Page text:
Former Bond girl Honor Blackman celebrated her 89th birthday this week. Her most famous character, Pussy Galore, one of 007’s most interesting opponents (depicted as a lesbian in the Ian Fleming novels and the leader of an all-female team of aviators in 1964’s Goldfinger), was riveting to watch in action. Blackman, the oldest actress to play a Bond girl, has always been full of surprises. In the 1960s, she learned Judo for her role as Cathy Gale in The Avengers. Following her role in Goldfinger (by then, an expert in martial arts), she penned a self-defense book for women. Blackman’s proto-feminist beliefs, penchant for strong female characters, and physical prowess in a male-dominated sport eschewed stereotypical notions of women. Here are ten other glamorous female celebrities who excelled in activities and quirky hobbies that surprised the public (often quick to pigeonhole women). … Read More

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Is an Ironic Review of James Franco’s Poetry the Best ‘The New York Times Book Review’ Can Do?

In this Sunday’s New York Times Book Review, the poetry columnist David Orr writes an excellent piece on James Franco’s poetry. Orr reviews Franco’s newest collection, Directing Herbert White, released by Graywolf Press in March — and instead of judging Franco’s work through the scrim of the cult of celebrity, he takes it, generally, at its worth: “Directing Herbert White is the sort of collection written by reasonably talented M.F.A. students in hundreds of M.F.A. programs stretching from sea to shining sea.” He compliments the good wordplay: “‘This despair is nice': The tone is neatly judged,” and he goes in on the bad lines: “He’s prone to phrases that sound good at first but collapse under scrutiny (‘Webbed by a nexus of stone walkways’).” … Read More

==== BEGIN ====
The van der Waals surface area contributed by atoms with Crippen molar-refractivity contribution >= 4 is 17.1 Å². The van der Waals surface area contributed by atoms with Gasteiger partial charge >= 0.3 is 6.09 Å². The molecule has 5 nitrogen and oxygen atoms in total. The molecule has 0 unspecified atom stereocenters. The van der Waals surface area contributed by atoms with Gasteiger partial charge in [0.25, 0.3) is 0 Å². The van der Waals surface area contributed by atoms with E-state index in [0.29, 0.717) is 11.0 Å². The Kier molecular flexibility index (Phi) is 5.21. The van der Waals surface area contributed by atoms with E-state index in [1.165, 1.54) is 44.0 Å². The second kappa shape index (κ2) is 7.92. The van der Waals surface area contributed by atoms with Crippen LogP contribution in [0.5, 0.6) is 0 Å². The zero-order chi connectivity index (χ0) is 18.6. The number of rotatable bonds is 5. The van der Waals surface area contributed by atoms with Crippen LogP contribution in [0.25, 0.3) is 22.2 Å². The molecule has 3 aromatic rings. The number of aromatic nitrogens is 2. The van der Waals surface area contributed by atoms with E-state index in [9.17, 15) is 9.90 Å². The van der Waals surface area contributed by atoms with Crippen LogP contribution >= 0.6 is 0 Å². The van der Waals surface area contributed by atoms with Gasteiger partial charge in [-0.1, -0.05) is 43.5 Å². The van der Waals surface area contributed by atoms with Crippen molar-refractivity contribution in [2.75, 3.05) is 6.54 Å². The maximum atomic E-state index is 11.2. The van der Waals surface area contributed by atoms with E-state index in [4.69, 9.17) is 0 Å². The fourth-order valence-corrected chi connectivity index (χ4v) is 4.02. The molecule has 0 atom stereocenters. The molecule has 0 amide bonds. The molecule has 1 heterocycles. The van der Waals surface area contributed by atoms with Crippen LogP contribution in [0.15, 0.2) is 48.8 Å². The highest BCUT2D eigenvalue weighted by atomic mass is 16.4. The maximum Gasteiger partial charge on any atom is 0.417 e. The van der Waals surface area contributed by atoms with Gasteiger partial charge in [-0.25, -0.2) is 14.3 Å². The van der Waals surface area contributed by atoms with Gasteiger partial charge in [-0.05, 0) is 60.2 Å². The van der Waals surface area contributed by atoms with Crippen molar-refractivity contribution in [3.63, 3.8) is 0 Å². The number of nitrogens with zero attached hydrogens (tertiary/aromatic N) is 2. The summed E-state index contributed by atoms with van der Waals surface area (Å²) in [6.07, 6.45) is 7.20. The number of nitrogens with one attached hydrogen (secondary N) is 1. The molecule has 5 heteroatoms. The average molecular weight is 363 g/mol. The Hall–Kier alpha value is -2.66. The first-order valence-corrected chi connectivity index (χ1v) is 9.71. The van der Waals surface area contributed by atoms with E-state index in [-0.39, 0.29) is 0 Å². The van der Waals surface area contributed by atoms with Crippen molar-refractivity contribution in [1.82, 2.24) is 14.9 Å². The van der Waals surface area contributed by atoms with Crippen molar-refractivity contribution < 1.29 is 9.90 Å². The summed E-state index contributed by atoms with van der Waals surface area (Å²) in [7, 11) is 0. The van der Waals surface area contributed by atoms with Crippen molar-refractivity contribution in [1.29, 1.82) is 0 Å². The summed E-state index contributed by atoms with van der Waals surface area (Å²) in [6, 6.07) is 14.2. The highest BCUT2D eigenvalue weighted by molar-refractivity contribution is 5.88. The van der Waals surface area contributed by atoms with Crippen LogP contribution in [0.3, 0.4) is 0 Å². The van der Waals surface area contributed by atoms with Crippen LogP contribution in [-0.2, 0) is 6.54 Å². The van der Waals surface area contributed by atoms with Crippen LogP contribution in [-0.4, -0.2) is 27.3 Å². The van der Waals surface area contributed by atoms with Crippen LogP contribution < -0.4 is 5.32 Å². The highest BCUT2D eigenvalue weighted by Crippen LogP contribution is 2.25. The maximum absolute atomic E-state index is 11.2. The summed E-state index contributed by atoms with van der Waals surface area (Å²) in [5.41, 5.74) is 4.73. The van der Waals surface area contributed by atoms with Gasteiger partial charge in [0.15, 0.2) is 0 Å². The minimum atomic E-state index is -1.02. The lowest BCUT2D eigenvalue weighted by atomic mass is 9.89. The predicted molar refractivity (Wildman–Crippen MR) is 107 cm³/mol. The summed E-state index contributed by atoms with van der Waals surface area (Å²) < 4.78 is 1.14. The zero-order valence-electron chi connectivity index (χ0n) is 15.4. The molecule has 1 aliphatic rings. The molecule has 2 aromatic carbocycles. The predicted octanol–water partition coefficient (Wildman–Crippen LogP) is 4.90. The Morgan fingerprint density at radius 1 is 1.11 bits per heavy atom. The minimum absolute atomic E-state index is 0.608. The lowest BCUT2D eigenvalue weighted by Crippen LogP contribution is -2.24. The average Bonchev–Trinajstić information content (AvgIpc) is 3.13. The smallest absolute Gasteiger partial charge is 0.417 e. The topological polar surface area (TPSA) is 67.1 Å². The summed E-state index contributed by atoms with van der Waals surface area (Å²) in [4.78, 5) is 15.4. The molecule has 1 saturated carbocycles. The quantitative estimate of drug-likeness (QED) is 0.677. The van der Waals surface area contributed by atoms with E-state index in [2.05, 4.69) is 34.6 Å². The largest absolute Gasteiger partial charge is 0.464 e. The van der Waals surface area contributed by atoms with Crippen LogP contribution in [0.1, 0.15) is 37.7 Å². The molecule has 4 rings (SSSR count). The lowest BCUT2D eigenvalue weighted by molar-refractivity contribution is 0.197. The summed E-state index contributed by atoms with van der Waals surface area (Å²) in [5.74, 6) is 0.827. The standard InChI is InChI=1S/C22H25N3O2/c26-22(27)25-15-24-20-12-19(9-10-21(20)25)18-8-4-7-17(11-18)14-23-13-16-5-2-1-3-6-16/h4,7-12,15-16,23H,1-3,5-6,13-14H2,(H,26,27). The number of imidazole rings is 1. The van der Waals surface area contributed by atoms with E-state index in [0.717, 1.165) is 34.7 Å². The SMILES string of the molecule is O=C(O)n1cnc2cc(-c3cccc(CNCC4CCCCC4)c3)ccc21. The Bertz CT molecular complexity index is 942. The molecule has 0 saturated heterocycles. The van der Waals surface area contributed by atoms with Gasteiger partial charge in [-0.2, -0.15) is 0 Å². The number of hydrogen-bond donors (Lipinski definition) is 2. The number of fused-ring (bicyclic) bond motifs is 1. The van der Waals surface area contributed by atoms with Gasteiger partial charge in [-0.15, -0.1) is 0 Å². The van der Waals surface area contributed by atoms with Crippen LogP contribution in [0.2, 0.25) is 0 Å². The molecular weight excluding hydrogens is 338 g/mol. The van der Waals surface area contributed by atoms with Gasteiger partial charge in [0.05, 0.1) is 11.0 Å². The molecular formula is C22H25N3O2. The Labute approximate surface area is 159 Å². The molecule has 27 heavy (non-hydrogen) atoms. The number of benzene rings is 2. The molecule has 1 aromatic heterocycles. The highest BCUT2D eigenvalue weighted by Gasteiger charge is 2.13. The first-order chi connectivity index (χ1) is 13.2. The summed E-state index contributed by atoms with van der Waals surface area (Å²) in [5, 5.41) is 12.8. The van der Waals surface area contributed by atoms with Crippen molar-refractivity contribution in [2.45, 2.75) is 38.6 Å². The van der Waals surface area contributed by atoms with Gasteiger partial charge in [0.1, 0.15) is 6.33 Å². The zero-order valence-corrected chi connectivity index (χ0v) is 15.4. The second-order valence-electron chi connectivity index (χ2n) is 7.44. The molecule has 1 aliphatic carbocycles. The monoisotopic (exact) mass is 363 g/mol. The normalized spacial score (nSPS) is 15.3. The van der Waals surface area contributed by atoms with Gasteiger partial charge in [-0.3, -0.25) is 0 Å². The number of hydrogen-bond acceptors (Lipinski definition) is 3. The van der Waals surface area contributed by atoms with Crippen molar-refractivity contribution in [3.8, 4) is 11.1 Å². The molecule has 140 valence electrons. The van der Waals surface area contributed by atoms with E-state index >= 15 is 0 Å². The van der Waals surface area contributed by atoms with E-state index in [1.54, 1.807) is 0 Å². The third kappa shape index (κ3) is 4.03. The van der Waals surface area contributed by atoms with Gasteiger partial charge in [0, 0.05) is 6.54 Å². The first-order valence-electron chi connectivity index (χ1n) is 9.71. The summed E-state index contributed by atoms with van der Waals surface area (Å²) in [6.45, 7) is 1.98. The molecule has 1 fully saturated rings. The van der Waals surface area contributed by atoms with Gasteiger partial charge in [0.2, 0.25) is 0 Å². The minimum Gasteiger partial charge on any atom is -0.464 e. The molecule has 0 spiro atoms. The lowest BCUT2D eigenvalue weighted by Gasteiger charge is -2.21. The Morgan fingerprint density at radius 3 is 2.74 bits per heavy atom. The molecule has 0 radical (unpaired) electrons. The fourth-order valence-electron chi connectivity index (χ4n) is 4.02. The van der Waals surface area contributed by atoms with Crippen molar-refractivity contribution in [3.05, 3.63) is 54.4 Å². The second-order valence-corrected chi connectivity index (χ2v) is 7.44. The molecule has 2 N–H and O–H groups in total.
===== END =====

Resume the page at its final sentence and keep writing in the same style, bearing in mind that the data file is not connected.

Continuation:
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Passionate Pablo Neruda Quotes to Inspire Your Summer Romance

At only 19 years old, Chilean poet Pablo Neruda published his second collection of poetry, Twenty Love Poems and a Song of Despair (Veinte poemas de amor y una canción desesperada), quickly establishing his place in the literary canon. His erotic and often explicit works celebrate sex, love, desire, and longing — amorous odes he equated with the forces of nature, influenced by the wilderness of his home country. In Neruda’s poems, the beaches, fields, sky, and seasons are active agents of love, underlining its cyclical nature. In celebration of Nerda’s 110th birthday and the torrid heat ahead of us, we’re sharing fragments of Neruda’s poetry that capture the passionate, fleeting nature of summer romance. … Read More